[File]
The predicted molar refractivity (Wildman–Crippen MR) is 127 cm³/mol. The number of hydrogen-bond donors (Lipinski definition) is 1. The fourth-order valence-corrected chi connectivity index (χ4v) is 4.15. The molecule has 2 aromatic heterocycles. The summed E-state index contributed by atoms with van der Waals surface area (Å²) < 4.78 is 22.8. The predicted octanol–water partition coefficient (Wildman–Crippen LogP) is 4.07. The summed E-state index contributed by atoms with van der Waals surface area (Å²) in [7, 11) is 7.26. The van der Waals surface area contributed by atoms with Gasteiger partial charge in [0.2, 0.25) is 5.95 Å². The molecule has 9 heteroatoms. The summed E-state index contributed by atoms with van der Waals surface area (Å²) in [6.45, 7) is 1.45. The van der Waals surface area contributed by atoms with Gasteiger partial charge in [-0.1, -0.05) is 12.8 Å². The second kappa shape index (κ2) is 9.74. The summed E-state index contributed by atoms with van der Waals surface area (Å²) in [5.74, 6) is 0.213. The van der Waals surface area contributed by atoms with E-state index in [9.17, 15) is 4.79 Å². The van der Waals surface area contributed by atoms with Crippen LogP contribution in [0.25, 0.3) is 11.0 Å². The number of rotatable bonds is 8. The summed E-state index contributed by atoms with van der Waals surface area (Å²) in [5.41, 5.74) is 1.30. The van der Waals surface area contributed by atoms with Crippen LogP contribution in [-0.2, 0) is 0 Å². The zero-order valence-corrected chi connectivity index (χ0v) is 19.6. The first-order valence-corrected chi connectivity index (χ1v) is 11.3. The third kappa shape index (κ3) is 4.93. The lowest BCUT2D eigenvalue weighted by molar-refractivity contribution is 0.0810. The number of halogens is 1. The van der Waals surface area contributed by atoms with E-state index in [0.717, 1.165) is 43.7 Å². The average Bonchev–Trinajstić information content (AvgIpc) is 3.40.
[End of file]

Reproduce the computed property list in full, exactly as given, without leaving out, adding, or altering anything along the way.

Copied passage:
The predicted molar refractivity (Wildman–Crippen MR) is 127 cm³/mol. The number of hydrogen-bond donors (Lipinski definition) is 1. The fourth-order valence-corrected chi connectivity index (χ4v) is 4.15. The molecule has 2 aromatic heterocycles. The summed E-state index contributed by atoms with van der Waals surface area (Å²) < 4.78 is 22.8. The predicted octanol–water partition coefficient (Wildman–Crippen LogP) is 4.07. The summed E-state index contributed by atoms with van der Waals surface area (Å²) in [7, 11) is 7.26. The van der Waals surface area contributed by atoms with Gasteiger partial charge in [0.2, 0.25) is 5.95 Å². The molecule has 9 heteroatoms. The summed E-state index contributed by atoms with van der Waals surface area (Å²) in [6.45, 7) is 1.45. The van der Waals surface area contributed by atoms with Gasteiger partial charge in [-0.1, -0.05) is 12.8 Å². The second kappa shape index (κ2) is 9.74. The summed E-state index contributed by atoms with van der Waals surface area (Å²) in [5.74, 6) is 0.213. The van der Waals surface area contributed by atoms with E-state index in [9.17, 15) is 4.79 Å². The van der Waals surface area contributed by atoms with Crippen LogP contribution in [0.25, 0.3) is 11.0 Å². The number of rotatable bonds is 8. The summed E-state index contributed by atoms with van der Waals surface area (Å²) in [5.41, 5.74) is 1.30. The van der Waals surface area contributed by atoms with Crippen LogP contribution in [-0.2, 0) is 0 Å². The zero-order valence-corrected chi connectivity index (χ0v) is 19.6. The first-order valence-corrected chi connectivity index (χ1v) is 11.3. The third kappa shape index (κ3) is 4.93. The lowest BCUT2D eigenvalue weighted by molar-refractivity contribution is 0.0810. The number of halogens is 1. The van der Waals surface area contributed by atoms with E-state index in [0.717, 1.165) is 43.7 Å². The average Bonchev–Trinajstić information content (AvgIpc) is 3.40.